After deliberating such points, in December 1958, the Cabinet decided to construct a separate new trunk standard-gauge line along the Tokaido Line with a construction period of 5 years and construction costs of ¥ 194.8 billion connecting Tokyo with Osaka in about 3 hours.
We were most anxious about financial difficulties in raising sufficient construction funds which would suspend construction. We had many experiences. Once the decision was made to construct a standard-gauge trunk line separate from the conventional line, it was necessary to have government backing from influential politicians. President Sogo took great pains about this.
The Minister of Finance was Mr. Eisaku Sato, who later became Prime Minister and won the Nobel Prize for peace. Mr. Sato had been a manager in the Ministry of Railways in his youth. He realised that such a huge project could not be completed during the term of one Cabinet, so it must not be affected by changes in government policy due to changing political conditions. He suggested that JNR use funds from the World Bank. To use such funds, the government must guarantee completion of a project so the government cannot break its promise even if the Cabinet changes. It was decided to ask the World Bank for a loan of $80 million, and I was dispatched to the USA to explain the technical feasibility of the shinkansen early in 1960. Questions were serious and various including the financial condition of JNR, the profitability of the shinkansen, the reason for using standard-gauge, the necessity for foreign funding, etc. One World Bank criterion excluded experimental techniques from loans. I persuaded the World Bank that shinkansen techniques included no experimental factor but was an integration of proven advanced technologies achieved under the slogan "Safety First".
It was a supreme priority to open the shinkansen before October 1964, when the Tokyo Olympic Games were to be held. Because part of the land had already been secured before the war, construction progressed quickly. However, the budget approved by the government was cut due to political considerations, and the shortage became clear as construction progressed. It was a serious political problem. In the end, the budget was increased twice to 380 billion yen. Assuming responsibility for this matter, President Sogo resigned just before the completion of the shinkansen. I also left with him. Therefore, Mr. Sogo, who conceived the shinkansen and myself, who helped design it, did not attend the opening ceremony.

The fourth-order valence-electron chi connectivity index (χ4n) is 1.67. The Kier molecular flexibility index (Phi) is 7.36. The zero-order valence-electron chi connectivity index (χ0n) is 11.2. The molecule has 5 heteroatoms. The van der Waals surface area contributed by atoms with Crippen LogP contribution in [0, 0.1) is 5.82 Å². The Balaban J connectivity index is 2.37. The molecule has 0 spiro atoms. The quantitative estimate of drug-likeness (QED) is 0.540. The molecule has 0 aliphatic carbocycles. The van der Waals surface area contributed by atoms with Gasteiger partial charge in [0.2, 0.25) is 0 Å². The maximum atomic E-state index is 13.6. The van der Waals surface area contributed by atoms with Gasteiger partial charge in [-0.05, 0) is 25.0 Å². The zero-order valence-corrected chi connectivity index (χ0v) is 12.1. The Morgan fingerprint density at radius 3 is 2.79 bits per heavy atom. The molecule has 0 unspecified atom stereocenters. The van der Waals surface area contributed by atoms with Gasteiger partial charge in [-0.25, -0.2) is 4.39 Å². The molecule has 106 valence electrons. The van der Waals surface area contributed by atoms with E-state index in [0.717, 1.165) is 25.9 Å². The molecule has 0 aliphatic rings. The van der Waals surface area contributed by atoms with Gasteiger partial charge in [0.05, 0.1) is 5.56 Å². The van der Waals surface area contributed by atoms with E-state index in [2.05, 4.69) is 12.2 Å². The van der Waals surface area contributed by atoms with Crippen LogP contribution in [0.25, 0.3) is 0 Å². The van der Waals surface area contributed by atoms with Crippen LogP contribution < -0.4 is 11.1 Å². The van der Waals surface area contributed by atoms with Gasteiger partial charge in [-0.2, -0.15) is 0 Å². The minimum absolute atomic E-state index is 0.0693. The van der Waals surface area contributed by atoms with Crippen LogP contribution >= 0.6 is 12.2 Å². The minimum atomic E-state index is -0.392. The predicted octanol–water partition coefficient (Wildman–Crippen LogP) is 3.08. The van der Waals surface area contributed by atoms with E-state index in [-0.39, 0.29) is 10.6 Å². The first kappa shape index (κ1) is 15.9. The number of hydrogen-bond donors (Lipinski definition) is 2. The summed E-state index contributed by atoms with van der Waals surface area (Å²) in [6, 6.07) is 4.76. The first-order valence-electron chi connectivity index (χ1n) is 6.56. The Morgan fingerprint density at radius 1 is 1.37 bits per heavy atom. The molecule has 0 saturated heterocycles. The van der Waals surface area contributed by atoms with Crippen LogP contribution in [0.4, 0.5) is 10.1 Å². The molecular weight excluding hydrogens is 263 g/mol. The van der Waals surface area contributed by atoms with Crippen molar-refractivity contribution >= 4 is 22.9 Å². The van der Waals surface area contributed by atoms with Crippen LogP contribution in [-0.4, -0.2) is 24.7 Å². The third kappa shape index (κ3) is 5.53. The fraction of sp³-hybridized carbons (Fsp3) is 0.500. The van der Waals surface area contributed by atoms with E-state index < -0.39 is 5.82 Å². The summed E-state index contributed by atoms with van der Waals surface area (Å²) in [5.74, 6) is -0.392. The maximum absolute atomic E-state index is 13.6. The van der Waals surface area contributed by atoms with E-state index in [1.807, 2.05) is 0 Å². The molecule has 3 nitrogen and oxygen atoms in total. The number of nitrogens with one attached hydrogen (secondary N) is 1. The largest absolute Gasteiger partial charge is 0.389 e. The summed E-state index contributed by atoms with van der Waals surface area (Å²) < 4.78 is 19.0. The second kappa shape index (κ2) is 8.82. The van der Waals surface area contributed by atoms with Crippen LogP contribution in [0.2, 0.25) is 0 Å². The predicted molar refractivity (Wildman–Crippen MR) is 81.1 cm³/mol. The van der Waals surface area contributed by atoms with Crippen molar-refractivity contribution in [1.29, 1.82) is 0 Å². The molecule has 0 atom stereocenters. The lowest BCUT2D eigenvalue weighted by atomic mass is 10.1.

I clearly remember explaining my idea to Mr. Louis Armand, President of the French National Railways when he visited Japan. At that time I was pondering over the shinkansen plan. Despite a long technical career, Mr. Armand was a human leader. Although he managed the French National Railways under German occupation during the war, he also guided the French Resistance. After the war, he was appointed President of the French National Railways, as well as Chairman of Euratom (the European Atomic Energy Commission) and Secretary General of UIC (The International Union of Railways). He was also a member of the Academie Francaise. It was wonderful to hear such a great man understand and agree with my idea to develop a high-standard, high-speed, passenger railway. I believe that Mr. Fernand Nouvion who developed high-speed electric cars under Mr. Armand as well as Mr. Bernand De Fongalland, who promoted the Paris-Lyons TGV, understood our idea too. Although Mr. Armand died in 1971, the engineers of the French National Railways who had studied under him built the wonderful TGV. At the news of the TGV completion, I could not help blessing their success and sent a letter of hearty congratulations to my old friends in France.

Photo: C53 Class 3-cylinder Locomotive
(Transportation Museum, Tokyo)
Photo: C62 Class Tsubame Express Passenger Train
(Transportation Museum, Tokyo)
Photo: Mr Shinji Sogo, President of JNR from 1955 to 1963
(Kotsu Shimbun)
Photo: Series 80 EMU Shonan Densha near Ginza, Tokyo
(Transportaion Museum, Tokyo)
Photo: Narrow Gauge Super Express Kodama
(Transportation Museum, Tokyo)
Photo: Series 0 Shinkansen Train near Ginza
(cf. previous page)

Hideo Shima
Mr Shima was born in 1901 and studied at the University of Tokyo before he joined the railways in 1926. He became Director General of Rolling Stock Department in 1948. He left JNR once in 1951, but in 1955, he was appointed Vice President/Engineering by Mr Shinji Sogo, then President of JNR. He left JNR again in 1963 with Mr Sogo, without seeing the birth of their brainchild, the shinkansen. He became President of the National Space Development Agency in 1969, where he led Japan's space development programme until 1977. As one of the most prominent engineers in post-war Japan, he has been awarded various prizes and honours, including the Elmar A Sperry Prize by the American Society of Mechanical Engineers, and the James Watt Gold Medal by the British Institute of Mechanical Engineers.